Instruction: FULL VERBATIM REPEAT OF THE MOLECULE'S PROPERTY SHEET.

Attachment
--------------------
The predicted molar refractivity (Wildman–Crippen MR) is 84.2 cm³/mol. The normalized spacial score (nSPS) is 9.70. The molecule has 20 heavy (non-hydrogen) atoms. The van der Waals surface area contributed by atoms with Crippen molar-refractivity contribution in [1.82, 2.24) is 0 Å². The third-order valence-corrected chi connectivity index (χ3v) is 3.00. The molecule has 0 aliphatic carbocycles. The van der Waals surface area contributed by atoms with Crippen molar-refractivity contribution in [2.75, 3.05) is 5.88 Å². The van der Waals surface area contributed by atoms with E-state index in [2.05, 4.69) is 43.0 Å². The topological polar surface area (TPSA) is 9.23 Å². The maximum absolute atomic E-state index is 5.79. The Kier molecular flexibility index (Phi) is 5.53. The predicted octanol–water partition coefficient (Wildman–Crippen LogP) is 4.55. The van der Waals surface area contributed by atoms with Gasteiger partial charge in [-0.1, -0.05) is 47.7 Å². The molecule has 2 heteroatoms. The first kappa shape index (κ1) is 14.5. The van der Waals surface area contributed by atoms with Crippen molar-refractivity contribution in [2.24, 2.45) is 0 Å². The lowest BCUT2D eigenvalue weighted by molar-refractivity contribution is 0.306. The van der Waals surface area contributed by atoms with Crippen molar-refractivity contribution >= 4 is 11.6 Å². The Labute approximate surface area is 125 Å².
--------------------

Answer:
The predicted molar refractivity (Wildman–Crippen MR) is 84.2 cm³/mol. The normalized spacial score (nSPS) is 9.70. The molecule has 20 heavy (non-hydrogen) atoms. The van der Waals surface area contributed by atoms with Crippen molar-refractivity contribution in [1.82, 2.24) is 0 Å². The third-order valence-corrected chi connectivity index (χ3v) is 3.00. The molecule has 0 aliphatic carbocycles. The van der Waals surface area contributed by atoms with Crippen molar-refractivity contribution in [2.75, 3.05) is 5.88 Å². The van der Waals surface area contributed by atoms with E-state index in [2.05, 4.69) is 43.0 Å². The topological polar surface area (TPSA) is 9.23 Å². The maximum absolute atomic E-state index is 5.79. The Kier molecular flexibility index (Phi) is 5.53. The predicted octanol–water partition coefficient (Wildman–Crippen LogP) is 4.55. The van der Waals surface area contributed by atoms with Gasteiger partial charge in [-0.1, -0.05) is 47.7 Å². The molecule has 2 heteroatoms. The first kappa shape index (κ1) is 14.5. The van der Waals surface area contributed by atoms with Crippen molar-refractivity contribution in [2.24, 2.45) is 0 Å². The lowest BCUT2D eigenvalue weighted by molar-refractivity contribution is 0.306. The van der Waals surface area contributed by atoms with Crippen molar-refractivity contribution >= 4 is 11.6 Å². The Labute approximate surface area is 125 Å².